The Great Scotch Egg Robbery

I was amused by a story in Britain’s Daily Mail last week of how an entire police force in southern England
became the butt of jokes after appealing for witnesses to the theft of a packet of Scotch eggs worth 1.65 British pounds. (Php122).

Scotch egg halved and served with mashed potato, gravy and vegetables

Scotch egg halved and served with mashed potato, gravy and vegetables

A woman was caught on CCTV walking into a shop and picking up these traditional British snacks before eating them and leaving without paying.

The police apparently spent a month investigating the crime before launching an online appeal in a bid to identify the woman.

Scene of the 'great Scotch egg robbery' in southern England

Scene of the ‘great Scotch egg robbery’ in southern England

However, the petty nature of the offence led dozens of web users to mock the force for its over-zealous policing.
Police has now deleted the appeal, after a witness came forward claiming to know who the thief was.

Amusement aside, I was reminded at just how delicious Scotch eggs are – that’s probably why the woman couldn’t resists them.

A Scotch egg consists of a hard boiled egg wrapped in sausage meat, coated in breadcrumbs and fried. There are also mini versions using quail eggs.

Fortnum and Mason, the famous London department store which supplies members of the Royal family, is said to have invented the Scotch egg in 1738.

They are usually a picnic food and home-made, though they can also be served as a main course with gravy and vegetables.

Although it’s a traditional British snack, similar dishes exist around the world including here in the  Philippines. Kwek-kwek are eggs with orange breading sold as street food dipped in vinegar, sweet and sour sauce or gravy.

Kwek Kwek on sale

Kwek Kwek on sale

In the Netherlands and Belgium, Scotch eggs may also be called vogelnestje (‘little bird’s nest’) because they contain an egg.

Brazil also has a dish that is very similar, if not a version, of the Scotch Egg called ‘Bolovo’. It also features an egg in the center but the dough does not contain any meat.

When I’m making pica-pica, this is my Scotch egg recipe.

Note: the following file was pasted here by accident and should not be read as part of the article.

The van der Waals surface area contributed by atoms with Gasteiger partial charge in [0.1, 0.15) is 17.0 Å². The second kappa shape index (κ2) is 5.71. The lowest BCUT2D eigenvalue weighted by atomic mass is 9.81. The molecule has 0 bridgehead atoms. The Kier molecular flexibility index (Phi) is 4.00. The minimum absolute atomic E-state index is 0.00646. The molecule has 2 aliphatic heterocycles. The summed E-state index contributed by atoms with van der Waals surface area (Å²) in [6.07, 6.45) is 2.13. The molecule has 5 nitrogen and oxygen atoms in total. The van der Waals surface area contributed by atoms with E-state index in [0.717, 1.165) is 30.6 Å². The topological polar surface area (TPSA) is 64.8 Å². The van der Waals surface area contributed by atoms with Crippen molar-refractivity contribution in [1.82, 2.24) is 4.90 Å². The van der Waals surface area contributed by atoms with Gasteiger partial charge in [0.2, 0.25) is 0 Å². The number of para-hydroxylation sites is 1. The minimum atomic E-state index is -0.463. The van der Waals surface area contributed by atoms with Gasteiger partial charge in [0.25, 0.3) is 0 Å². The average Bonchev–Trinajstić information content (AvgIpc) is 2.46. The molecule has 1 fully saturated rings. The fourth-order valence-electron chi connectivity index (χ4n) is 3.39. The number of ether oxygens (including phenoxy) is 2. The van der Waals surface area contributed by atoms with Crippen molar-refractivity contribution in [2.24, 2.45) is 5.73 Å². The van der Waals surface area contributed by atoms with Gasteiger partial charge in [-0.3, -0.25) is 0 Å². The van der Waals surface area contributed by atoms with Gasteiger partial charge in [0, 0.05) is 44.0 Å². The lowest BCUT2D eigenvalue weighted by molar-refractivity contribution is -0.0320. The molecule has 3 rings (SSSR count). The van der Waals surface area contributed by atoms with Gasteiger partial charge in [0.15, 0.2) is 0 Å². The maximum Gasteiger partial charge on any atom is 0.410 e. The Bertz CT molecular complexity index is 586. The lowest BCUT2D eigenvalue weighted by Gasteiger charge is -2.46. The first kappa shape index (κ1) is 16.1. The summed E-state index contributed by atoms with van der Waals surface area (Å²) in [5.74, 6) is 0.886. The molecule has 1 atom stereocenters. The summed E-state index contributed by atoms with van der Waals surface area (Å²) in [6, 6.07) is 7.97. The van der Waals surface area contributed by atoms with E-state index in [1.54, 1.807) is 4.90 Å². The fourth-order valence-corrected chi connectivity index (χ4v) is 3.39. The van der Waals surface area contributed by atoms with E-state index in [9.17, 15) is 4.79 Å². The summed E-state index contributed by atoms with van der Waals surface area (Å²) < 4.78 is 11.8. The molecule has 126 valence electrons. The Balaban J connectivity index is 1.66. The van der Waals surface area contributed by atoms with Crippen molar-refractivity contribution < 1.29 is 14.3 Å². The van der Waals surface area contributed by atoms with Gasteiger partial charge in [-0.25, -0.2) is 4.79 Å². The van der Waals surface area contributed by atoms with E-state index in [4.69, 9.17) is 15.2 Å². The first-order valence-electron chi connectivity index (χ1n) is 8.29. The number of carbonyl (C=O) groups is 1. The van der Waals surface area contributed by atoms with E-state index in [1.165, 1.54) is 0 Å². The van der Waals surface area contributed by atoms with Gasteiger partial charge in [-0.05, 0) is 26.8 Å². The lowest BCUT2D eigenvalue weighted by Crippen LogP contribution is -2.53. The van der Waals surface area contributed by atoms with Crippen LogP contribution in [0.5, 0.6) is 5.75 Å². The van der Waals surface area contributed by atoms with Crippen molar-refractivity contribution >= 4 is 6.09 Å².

Scotch eggs - tasty pica-pica a food

Scotch eggs – tasty pica-pica a food

500gr       sausage meat
5              hard boiled eggs, with shells removed
1              large raw egg
Dry breadcrumbs
Pinch of salt, ground pepper, nutmeg
Small quantity of flour
1 tablespoon water

Dust the hard boiled eggs in a little flour. Mix the nutmeg, salt and pepper with the sausage meat and divide into five equal portions. Place on a floured surface. Wrap/mould the sausage meat around the egg, making sure there are no gaps. Beat the egg and water together and coat the meat-covered egg with this and then breadcrumbs (you may have to press the crumbs onto the meat).

Deep fry in hot oil (360F/185C) taking care as you put the eggs into the oil. Cook for about 5/6 minutes. If you don’t have a deep fat fryer, they can be cooked in oil in a frying pan, turning frequently to ensure the meat is fully cooked. Drain and serve hot or allow to cool and keep in a refrigerator for a cold snack later.

English Pork Sausage Meat

1kg          lean pork
500gr       pork belly (fat)
400gr       fresh breadcrumbs
2t             sage
1t             thyme
S&P

The Scotch Egg Challenge takes place in England each year

The Scotch Egg Challenge takes place in England each year

Remove any bones or rind from the pork, and pass through a mincer. Mix in the bread and season generously. Pass through the mincer again. Fry a little of the mixture to test for seasoning adding more herbs and pepper if necessary.

Delicious!

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